SEOUL– This is an exciting time for American tennis fans, with the new wave of youngsters giving them plenty of reason for hope. Leading that charge is Taylor Fritz, the top-ranked ATP player from the United States at No. 12 with three career titles, including two this year.
But if Fritz, who grew up idolizing the 14-time Grand Slam champion Pete Sampras, is feeling the pressure of carrying the torch from the previous generation, he is not showing it.
“I don’t really feel like I have the pressure on me to be like the next (great) American,” Fritz said at a press conference before the start of his competition at the ATP Eugene Korea Open in Seoul. “I think we have a lot of guys and obviously, I want it to be me. But I’m just really focused on myself and my own career and doing the best I can do. I’m not really feeling the pressure to accomplish anything because I’m American or a lot of people expect something of me.”
Fritz, 24, said he is his own harshest critic.
“I think I put a lot of pressure on myself, and I expect a lot of myself,” he said. “So that’s where the pressure comes from.”
Fritz has long been groomed for stardom. He won the U.S. Open boys’ singles title in 2015 and reached the boys’ final at the French Open that same year. He rode those performances to the top spot in the world junior rankings.
Fritz received the peer-voted ATP Newcomer of the Year award in 2016.
This year, Fritz won the ATP Masters 1000 at Indian Wells over Rafael Nadal and picked up another title at Eastbourne. He enjoyed his deepest run at a Grand Slam event by reaching the quarterfinals at Wimbledon this year, where he lost a five-set thriller to Nadal.
On reaching his career-high 12th in the world rankings this season, Fritz said it’s the result of his hard work paying dividends.
“I’ve been working really hard and certain parts of my game have just come together,” he said. “I feel my forehand has become a much bigger weapon than it was before. And I’m putting a lot of things together on the court.”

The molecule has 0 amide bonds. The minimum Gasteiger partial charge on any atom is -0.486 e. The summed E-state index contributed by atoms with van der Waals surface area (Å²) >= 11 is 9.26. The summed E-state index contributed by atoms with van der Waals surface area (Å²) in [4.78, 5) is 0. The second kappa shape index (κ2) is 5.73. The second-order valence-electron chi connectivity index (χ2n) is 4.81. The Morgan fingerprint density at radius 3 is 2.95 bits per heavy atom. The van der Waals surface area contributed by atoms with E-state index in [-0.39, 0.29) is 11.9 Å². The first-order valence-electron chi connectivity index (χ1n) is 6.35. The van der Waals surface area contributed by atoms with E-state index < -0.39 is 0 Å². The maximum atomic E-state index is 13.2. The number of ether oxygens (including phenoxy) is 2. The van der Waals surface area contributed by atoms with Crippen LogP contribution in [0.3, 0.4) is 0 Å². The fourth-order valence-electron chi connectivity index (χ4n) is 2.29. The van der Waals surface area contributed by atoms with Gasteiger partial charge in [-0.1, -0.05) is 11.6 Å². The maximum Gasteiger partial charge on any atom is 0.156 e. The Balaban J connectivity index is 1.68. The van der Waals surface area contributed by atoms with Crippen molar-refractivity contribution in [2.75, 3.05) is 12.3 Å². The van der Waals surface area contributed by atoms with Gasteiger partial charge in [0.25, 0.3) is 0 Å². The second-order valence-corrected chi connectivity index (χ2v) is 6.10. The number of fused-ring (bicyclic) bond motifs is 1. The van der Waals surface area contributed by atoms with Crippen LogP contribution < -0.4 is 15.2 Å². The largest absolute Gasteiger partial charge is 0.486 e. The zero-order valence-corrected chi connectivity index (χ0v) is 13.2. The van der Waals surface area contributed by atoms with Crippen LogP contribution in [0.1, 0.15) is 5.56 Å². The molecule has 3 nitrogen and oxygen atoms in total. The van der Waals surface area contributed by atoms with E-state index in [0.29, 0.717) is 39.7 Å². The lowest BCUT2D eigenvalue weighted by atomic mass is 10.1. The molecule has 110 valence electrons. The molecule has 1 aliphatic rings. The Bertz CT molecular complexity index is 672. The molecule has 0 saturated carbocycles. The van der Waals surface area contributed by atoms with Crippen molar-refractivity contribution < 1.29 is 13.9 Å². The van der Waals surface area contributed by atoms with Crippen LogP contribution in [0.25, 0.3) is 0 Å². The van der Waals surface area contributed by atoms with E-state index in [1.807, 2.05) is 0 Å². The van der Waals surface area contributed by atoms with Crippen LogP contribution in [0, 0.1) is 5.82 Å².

Fritz arrived in Seoul late Tuesday, after playing at the Laver Cup, a team competition between European and the rest of the world, in London. He still sounded jet-lagged at the podium Wednesday, but luckily for him, he got a first-round bye as the No. 3 seed and won’t play until Thursday.
“Coming straight from the Laver Cup and getting in late last night, it’s going to be tough, maybe the first round or two,” he said. “I think it’s very important that I can get through my first matches here. And if I do that, then I think I’ll have a very good chance to win the tournament. But I feel good, honestly, for flying all day yesterday and getting in last night.”
Team World enjoyed its first Laver Cup victory after losing the first four iterations, and Fritz said celebrating the occasion with the rest of the team was “one of the best moments so far in my tennis career.”
This year’s event also carried some historical significance, as Roger Federer, the 20-time Grand Slam champion and an all-time legend, played his final match there.
“Obviously, it was a very historical weekend in tennis with Roger retiring,” Fritz said. “To thank him personally for everything he’s done for the sport … just to be there was a huge honor.”
Source: Yonhap News Agency